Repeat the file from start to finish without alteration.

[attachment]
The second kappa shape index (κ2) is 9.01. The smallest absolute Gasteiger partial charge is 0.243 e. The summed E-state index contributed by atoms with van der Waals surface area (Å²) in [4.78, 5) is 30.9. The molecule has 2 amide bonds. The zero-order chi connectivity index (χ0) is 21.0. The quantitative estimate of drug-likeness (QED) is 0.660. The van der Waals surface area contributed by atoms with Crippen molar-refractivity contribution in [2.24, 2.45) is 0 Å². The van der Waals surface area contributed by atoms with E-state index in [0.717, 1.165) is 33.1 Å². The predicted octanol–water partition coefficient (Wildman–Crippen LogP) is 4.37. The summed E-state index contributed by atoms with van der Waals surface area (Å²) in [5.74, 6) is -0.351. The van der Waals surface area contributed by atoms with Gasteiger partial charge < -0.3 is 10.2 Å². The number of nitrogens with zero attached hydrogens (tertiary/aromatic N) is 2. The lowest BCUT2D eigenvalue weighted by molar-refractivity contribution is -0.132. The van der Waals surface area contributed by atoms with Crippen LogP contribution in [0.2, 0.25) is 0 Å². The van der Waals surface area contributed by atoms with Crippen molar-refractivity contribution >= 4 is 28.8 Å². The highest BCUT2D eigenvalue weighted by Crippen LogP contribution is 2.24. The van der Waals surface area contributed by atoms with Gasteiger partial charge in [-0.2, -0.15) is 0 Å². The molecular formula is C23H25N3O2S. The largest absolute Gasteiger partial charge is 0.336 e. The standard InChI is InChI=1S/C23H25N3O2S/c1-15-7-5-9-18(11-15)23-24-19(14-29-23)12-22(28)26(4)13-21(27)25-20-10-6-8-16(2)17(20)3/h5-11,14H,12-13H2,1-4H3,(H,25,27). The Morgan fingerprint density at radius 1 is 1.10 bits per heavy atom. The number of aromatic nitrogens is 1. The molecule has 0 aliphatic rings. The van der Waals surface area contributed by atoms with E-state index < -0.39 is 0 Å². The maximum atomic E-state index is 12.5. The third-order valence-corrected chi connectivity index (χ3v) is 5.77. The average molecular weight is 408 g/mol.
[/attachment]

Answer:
The second kappa shape index (κ2) is 9.01. The smallest absolute Gasteiger partial charge is 0.243 e. The summed E-state index contributed by atoms with van der Waals surface area (Å²) in [4.78, 5) is 30.9. The molecule has 2 amide bonds. The zero-order chi connectivity index (χ0) is 21.0. The quantitative estimate of drug-likeness (QED) is 0.660. The van der Waals surface area contributed by atoms with Crippen molar-refractivity contribution in [2.24, 2.45) is 0 Å². The van der Waals surface area contributed by atoms with E-state index in [0.717, 1.165) is 33.1 Å². The predicted octanol–water partition coefficient (Wildman–Crippen LogP) is 4.37. The summed E-state index contributed by atoms with van der Waals surface area (Å²) in [5.74, 6) is -0.351. The van der Waals surface area contributed by atoms with Gasteiger partial charge < -0.3 is 10.2 Å². The number of nitrogens with zero attached hydrogens (tertiary/aromatic N) is 2. The lowest BCUT2D eigenvalue weighted by molar-refractivity contribution is -0.132. The van der Waals surface area contributed by atoms with Crippen LogP contribution in [0.2, 0.25) is 0 Å². The van der Waals surface area contributed by atoms with Crippen molar-refractivity contribution >= 4 is 28.8 Å². The highest BCUT2D eigenvalue weighted by Crippen LogP contribution is 2.24. The van der Waals surface area contributed by atoms with Gasteiger partial charge in [-0.2, -0.15) is 0 Å². The molecular formula is C23H25N3O2S. The largest absolute Gasteiger partial charge is 0.336 e. The standard InChI is InChI=1S/C23H25N3O2S/c1-15-7-5-9-18(11-15)23-24-19(14-29-23)12-22(28)26(4)13-21(27)25-20-10-6-8-16(2)17(20)3/h5-11,14H,12-13H2,1-4H3,(H,25,27). The Morgan fingerprint density at radius 1 is 1.10 bits per heavy atom. The number of aromatic nitrogens is 1. The molecule has 0 aliphatic rings. The van der Waals surface area contributed by atoms with E-state index < -0.39 is 0 Å². The maximum atomic E-state index is 12.5. The third-order valence-corrected chi connectivity index (χ3v) is 5.77. The average molecular weight is 408 g/mol.